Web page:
Best Original Screenplay Oscar winner, this brilliant comedy about teenage pregnancy is dry, sweet and full of heart.
An unplanned pregnancy leaves mature-beyond-her-years teen Juno (Ellen Page), facing a tough decision, and trying to figure out what’s right for her and the baby.
Written by Diablo Cody (Jennifer’s Body, United States of Tara), and directed by Jason Reitman (Thank You For Smoking, Up In The Air), this quirky comedy has a cast to match.
Michael Cera (Superbad), Jason Bateman (Bad Words) and Jennifer Garner (Dallas Buyers Club) are all wonderful in what is so much more than a teen comedy.
Not a super hero movie.
When his wife leaves him for her drug dealer, an ordinary man becomes the Crimson Bolt, a hero as fallible and unextraordinary as he is, but in a red suit.
Written/Directed by James Gunn (Guardians of the Galaxy, Slither) and starting Rainn Wilson (The Office, Juno) and Ellen Page (Juno, Inception), this film is funny but extremely dark.
Think Kick-Ass but simultaneously bleaker and more brilliant.
Gunn’s twisted sense of humour fits perfectly with Wilson’s wonderfully awkward timing and skill. Not suitable for kids and barely suitable for adults, this film’s sad, dark and unmissable.
Somewhere between Alan Partridge and Hot Fuzz, this is British comedy at its finest. Written by and starring Julian Barratt (Mighty Boosh) and Simon Farnaby (Bunny & The Bull), it’s jam-packed with British talent, hearty laughs and a truly entertaining storyline.
Richard (Barratt) used to played Mindhorn, a TV detective whose eye let him see the truth. More than 20 years later, and nearing the end of a failing acting career, Richard is called back to play his greatest role, to help solve a murder.
With a fantastic supporting cast, including a show-stopping turn from Russell Tovey (The Pass, The History Boys).
Written/directed by John Hughes (Pretty In Pink, The Breakfast Club), like many of his other films, this is a staple of main stream 80s Hollywood, and partly credited with the rise of the teen comedy/romance.
Being a teenager is already hard, but Samantha (Molly Ringwald) suffers humiliation after humiliation on her sixteenth birthday.
Funny, stupid, romantic and with the kind of outfits that were only popular in the 80s, this is a great, fun film that doesn’t ask to be taken too seriously.
Look out for a very young John Cusack and a wonderful part for his sister Joan Cusack.
For all of you who have experienced the joy of a “sweded” video and those of you haven’t, Jack Black and Mos Def have a film just for you.
When they accidentally erase all of the tapes in the video rental shop they work in, two friends (Black and Def) decide to reshoot them themselves.
Written/directed by the magnificent Michel Gondry (Eternal Sunshine of the Spotless Mind), it’s quirky, funny and sweet.
Gondry’s underlying passion for cinema and filmmaking is prevalent throughout and adds an almost nostalgic atmosphere as the two leads try to recreate classic scenes on a $0 budget.
Cosmic criminals, comedy, combat and a killer 80s soundtrack, what more could you want from this Marvel comic adaptation?
Peter Quill (Chris Pratt) is taken from Earth after the death of his mum, with only an epic mixtape to keep him company. 25 years later he calls himself Star Lord, and is an intergalactic thief, caught up in a bid to save the galaxy.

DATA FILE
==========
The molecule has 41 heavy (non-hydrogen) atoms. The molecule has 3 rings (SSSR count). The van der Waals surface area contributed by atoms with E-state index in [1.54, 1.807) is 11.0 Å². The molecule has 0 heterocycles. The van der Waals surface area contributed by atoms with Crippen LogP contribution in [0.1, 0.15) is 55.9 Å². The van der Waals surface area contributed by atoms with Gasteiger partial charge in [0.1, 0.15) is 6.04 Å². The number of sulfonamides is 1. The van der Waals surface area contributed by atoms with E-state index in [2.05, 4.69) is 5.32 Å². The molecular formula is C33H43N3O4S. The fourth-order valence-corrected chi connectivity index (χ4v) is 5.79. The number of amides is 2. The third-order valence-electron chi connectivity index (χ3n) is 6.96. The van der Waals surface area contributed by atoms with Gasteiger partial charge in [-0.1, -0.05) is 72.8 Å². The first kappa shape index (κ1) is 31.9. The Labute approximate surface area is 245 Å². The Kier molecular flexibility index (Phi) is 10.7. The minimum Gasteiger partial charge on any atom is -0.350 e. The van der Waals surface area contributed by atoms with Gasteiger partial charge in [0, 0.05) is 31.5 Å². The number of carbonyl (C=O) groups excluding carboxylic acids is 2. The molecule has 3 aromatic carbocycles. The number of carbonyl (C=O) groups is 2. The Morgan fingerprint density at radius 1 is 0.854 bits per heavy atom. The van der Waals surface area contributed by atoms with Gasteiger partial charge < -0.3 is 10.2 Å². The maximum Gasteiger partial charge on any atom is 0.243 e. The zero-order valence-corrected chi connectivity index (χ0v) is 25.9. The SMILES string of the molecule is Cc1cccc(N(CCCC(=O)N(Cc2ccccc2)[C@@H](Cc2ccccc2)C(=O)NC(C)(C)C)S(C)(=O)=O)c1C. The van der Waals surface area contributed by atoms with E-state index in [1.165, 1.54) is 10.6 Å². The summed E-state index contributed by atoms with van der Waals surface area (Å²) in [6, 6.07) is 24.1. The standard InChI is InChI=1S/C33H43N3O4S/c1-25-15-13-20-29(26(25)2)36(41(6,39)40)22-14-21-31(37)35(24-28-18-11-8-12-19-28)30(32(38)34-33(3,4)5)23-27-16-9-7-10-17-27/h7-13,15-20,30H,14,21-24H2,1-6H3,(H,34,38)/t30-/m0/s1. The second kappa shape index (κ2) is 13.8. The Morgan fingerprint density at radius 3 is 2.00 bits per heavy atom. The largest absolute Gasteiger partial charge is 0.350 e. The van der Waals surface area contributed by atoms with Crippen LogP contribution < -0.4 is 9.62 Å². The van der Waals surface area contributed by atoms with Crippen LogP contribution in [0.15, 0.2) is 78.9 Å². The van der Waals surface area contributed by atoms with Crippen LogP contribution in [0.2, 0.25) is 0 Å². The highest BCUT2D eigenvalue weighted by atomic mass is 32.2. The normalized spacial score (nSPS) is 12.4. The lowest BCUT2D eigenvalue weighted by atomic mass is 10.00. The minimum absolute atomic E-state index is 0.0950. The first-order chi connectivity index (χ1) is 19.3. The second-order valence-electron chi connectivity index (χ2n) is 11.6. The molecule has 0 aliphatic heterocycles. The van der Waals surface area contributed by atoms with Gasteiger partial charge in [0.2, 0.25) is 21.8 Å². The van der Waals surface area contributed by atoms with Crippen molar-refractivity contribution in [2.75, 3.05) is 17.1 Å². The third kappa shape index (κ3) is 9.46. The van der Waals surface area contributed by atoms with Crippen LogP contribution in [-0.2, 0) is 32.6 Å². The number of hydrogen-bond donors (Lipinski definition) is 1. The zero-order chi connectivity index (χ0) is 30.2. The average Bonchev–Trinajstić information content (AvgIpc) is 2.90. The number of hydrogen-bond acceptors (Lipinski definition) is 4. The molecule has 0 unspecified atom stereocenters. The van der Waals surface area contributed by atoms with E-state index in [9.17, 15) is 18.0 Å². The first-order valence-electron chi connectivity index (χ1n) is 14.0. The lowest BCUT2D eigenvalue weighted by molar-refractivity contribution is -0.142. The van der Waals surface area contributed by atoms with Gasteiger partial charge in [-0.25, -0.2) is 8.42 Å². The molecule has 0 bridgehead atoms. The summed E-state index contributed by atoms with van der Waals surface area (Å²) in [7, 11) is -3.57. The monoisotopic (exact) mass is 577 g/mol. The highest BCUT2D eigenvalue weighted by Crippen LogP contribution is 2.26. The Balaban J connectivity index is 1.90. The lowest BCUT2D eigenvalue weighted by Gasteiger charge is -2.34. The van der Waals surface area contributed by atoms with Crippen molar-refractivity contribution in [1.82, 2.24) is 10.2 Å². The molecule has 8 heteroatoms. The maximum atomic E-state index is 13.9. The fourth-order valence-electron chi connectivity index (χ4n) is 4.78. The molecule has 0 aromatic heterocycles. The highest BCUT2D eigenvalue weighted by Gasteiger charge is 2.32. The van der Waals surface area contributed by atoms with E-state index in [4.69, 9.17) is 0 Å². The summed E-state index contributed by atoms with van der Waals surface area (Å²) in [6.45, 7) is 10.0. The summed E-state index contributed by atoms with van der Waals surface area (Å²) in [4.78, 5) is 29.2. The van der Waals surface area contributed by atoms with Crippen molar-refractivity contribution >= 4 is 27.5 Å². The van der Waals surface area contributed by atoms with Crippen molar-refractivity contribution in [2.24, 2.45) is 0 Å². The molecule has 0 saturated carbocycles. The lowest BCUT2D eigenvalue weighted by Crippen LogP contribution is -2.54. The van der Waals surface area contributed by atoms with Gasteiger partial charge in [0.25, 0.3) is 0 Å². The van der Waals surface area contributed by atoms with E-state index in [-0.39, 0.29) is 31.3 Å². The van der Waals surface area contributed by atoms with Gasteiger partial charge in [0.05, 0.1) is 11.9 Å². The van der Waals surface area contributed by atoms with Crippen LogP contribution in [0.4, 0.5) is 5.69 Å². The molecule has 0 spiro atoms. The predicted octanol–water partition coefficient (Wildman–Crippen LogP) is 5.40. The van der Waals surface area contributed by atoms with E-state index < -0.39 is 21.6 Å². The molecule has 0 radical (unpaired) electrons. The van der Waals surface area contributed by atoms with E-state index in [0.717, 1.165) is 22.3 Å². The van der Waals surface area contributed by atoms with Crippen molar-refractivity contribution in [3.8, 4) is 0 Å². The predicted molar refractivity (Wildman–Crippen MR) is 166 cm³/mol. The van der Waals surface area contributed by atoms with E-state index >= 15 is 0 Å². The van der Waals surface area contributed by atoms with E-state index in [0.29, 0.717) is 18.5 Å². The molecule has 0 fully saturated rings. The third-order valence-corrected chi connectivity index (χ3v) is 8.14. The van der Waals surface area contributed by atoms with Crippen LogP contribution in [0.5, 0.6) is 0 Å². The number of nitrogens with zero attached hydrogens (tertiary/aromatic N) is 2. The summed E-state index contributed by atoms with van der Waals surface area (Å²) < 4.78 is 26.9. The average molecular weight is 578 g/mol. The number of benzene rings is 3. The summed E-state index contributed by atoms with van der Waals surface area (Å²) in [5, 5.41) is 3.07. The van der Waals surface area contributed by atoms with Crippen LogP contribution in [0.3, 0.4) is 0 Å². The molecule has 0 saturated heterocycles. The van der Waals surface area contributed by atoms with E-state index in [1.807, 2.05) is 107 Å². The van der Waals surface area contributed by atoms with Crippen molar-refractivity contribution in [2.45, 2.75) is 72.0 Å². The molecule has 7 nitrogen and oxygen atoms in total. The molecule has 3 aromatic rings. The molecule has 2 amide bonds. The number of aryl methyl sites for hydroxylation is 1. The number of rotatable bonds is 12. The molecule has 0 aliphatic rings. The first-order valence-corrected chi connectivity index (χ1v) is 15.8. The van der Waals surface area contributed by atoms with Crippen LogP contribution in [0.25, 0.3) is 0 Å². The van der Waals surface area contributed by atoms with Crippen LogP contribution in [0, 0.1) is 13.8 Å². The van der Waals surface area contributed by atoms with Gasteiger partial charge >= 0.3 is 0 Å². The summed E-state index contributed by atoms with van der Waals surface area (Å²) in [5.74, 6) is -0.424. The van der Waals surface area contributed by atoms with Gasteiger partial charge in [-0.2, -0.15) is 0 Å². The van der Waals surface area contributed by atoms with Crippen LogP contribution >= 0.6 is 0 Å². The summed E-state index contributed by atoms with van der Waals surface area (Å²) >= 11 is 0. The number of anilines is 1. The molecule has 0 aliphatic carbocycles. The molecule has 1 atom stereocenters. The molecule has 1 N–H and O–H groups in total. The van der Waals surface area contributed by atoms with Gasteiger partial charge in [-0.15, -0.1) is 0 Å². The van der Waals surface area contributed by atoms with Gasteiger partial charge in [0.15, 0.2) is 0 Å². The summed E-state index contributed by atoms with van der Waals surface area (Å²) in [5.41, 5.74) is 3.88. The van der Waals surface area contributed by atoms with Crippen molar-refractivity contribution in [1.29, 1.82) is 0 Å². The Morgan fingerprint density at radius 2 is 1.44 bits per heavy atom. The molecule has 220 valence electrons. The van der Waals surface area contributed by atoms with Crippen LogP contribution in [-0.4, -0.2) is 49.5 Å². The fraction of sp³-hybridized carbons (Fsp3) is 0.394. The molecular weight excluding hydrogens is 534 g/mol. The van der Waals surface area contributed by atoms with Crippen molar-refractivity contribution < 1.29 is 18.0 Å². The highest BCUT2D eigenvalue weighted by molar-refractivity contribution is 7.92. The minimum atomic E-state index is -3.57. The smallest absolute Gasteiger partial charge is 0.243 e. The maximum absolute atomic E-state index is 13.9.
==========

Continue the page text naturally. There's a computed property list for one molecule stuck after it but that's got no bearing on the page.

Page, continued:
Writer/director James Gunn (Scooby-Doo) does a fantastic job of creating a three-dimensional ensemble cast that includes a talking tree (Vin Diesel), a wise-cracking racoon (Bradley Cooper) and a whole lot more. It’s an absolute joy to watch.
There is something about this film that made me feel as though I was hanging out with friends.
In the three days before college starts in 1980, a group of college baseball players make the most of their unsupervised freedom.
Written and directed by Richard Linklater (Dazed & Confused, School of Rock, Boyhood, Before Sunrise), it’s a character piece with a wonderfully skilled ensemble cast. Well shot, funny and at some times down-right daft, this will put a smile on your face if you don’t take it too seriously.
Complete with sing-a-long Rapper’s Delight, fantastic one-liners and fabulous outfits; don’t miss it.
Written and directed by Terry Jones (of Monty Python fame) with the help of skilled screenwriter Gavin Scott (Small Soldiers, The Borrowers), this is a weird and wonderful concoction.
Neil (Simon Pegg) is a teacher and aspiring writer when he is given the powers to do absolutely anything by a group of all-powerful aliens (voiced by the Python crew). The fate of the world rests on whether he uses his powers for good or evil.
With Kate Beckinsale and Robin Williams supporting, this film is brilliantly put together and very funny. It’s also extremely silly, in the best possible way.
The first Pixar film with a female protagonist, it also won the Oscar for Best Animated Feature.
Set in medieval Scotland, Princess Merida (Kelly Macdonald) refuses to marry a prince, defying her father (Billy Connolly) and causing more arguments with her mother (Emma Thompson). When a witch (Julie Walters) offers her a way out, she takes it without considering the consequences.
Full of the feel of Celtic myths and a magic that is integral to both the story and the feel of the film, this is a wonderful family movie. Although sometimes overlooked, this is another example of Pixar’s genius.